SUNDAY, February 23, 2020
Mozart Piano Concerto No. 24 in C minor, K. 491 (1785-1786)…
No. 27 is the last piano concerto by Mozart, and this is No. 24. Eventually I want to do a post about all the late piano concertos.
Many people have asked for videos they can see, so here is one by a very fine pianist, Murray Perahia. Always remember that in live performances things are less perfect, but there are more surprises that happen in “the heat of the moment”.
This is the 4th from the last because No. 27 is the last piano concerto by Mozart. I have never heard of this recording, and I was searching for a particular cadenza. The cadenza is the part that players can make up. It’s an improvisation. So for this one Hummel composed the cadenza, and it’s more adventurous and more modern because he lived roughly at the same time as Beethoven. In his cadenza he was utilizing all the advances in the piano, making it stronger and more sustained.
If I go by the list in Wiki, I see no. 5 through no. 27. So if you subtract, assuming for the moment that no. 1 through no. 4 are not counted as piano concertos for piano and orchestra. No. 1 – No. 4 are orchestrated keyboard arrangements of music by other composers. Then two are written for more than one piano. So that’s how we go down from 27 to 21. Six are not counted. It is too late to renumber them, I suppose.
Mozart only wrote two concertos in minor keys…
Very often composers reserved minor keys for compositions that were especially important to them. No. 24 in C Minor is one of these two, and I’m starting with this today because Mozart’s music evolved so much during his short life. But I’m going map out these concertos later starting with No. 26 and then moving backwards.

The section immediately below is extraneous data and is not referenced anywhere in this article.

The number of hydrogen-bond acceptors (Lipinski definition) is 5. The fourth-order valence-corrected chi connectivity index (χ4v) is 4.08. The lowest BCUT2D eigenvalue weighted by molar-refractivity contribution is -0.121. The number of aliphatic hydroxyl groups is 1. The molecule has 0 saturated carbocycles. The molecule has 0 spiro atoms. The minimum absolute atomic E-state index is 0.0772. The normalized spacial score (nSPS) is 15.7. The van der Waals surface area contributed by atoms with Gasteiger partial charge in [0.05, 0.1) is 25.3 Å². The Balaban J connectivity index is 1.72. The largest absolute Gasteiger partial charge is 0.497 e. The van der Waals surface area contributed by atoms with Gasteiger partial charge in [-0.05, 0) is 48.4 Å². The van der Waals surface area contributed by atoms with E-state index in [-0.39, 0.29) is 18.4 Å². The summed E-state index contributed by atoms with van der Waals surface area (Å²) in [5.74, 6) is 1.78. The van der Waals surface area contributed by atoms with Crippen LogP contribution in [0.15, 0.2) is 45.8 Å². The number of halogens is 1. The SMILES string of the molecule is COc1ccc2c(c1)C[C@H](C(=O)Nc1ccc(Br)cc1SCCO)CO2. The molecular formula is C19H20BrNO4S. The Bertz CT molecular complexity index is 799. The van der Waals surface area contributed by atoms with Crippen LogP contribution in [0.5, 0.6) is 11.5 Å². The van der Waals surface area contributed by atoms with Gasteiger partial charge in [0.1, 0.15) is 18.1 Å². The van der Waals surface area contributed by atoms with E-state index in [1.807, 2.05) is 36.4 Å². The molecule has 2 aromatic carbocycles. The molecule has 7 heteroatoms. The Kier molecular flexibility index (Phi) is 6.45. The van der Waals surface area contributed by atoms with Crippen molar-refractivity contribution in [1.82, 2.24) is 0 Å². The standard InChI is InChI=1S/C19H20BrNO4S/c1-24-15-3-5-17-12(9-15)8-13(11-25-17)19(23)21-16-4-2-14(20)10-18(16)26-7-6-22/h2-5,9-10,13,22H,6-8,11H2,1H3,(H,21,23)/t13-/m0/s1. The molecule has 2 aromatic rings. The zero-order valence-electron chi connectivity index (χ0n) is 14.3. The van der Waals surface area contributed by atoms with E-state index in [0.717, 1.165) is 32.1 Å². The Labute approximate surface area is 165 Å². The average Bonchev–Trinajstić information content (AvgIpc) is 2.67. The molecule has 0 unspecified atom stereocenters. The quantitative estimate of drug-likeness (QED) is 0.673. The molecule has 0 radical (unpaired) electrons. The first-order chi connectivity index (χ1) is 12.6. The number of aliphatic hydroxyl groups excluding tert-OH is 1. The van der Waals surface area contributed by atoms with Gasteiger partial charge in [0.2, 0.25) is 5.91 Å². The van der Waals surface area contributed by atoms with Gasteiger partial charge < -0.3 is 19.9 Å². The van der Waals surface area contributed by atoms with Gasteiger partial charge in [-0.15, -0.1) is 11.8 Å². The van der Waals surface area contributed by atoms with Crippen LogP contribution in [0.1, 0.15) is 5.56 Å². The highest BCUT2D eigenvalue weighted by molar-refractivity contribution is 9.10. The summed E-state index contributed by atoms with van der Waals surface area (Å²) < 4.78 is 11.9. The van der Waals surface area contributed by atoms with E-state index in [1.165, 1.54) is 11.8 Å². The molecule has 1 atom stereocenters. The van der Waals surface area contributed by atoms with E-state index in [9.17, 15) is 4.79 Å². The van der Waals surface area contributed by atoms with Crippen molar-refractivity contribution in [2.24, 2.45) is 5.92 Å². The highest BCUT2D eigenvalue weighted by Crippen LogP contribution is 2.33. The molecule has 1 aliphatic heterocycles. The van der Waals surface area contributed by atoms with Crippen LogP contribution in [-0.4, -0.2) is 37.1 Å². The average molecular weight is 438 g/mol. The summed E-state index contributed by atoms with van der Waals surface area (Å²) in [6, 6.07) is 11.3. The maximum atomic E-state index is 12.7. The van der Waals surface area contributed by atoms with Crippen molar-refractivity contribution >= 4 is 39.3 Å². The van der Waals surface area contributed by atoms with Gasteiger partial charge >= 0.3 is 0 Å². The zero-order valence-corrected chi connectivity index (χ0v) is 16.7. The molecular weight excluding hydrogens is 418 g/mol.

Why so many?
Beethoven wrote five. Brahms, Liszt and Chopin only wrote two. Schumann, Grieg and others only wrote one. Mozart wrote so many because in his day and earlier there was more of a form or recipe for writing this kind of composition. In general the ideas were not as personal and it was easier to churn out so many. This is how Haydn churned out over 100 symphonies. No one writes so many symphonies without using a lot of formulas, borrowing from himself and sometimes writing some cliches. This includes Mozart.
Mozart was becoming a Romantic composer while still in the Classical Period…
In the Romantic Period, which traditionally starts with Beethoven, composing became far more personal. This was the age of individual expression, when composers no longer looked at themselves as paid craftsman with the job of pleasing an aristocracy. In the Classical period, from around 1750-1800 but with a good deal of wiggle room, composers were still horribly tethered to the upper class. But Mozart was pushing against that all his life, and by the end of his life he appears to have slowed down.
More serious, more profound and not as quickly composed…
He wrote 15 of these concertos between 1782 and 1786, But for the last three there is a five year spread, from 1786 to 1791. In other words, towards the very end things got more personal, more private, and he spent more time with the writing. Even between No. 24 and No. 25, written in the same year, there is a gap of around nine months. And this is no different.
Had Mozart lived much longer, it is likely that what followed would have been increasingly amazing. He died at the age of 35, just shortly before his 36th birthday.
For the great ones, the best is usually close to last, towards the end of their lives.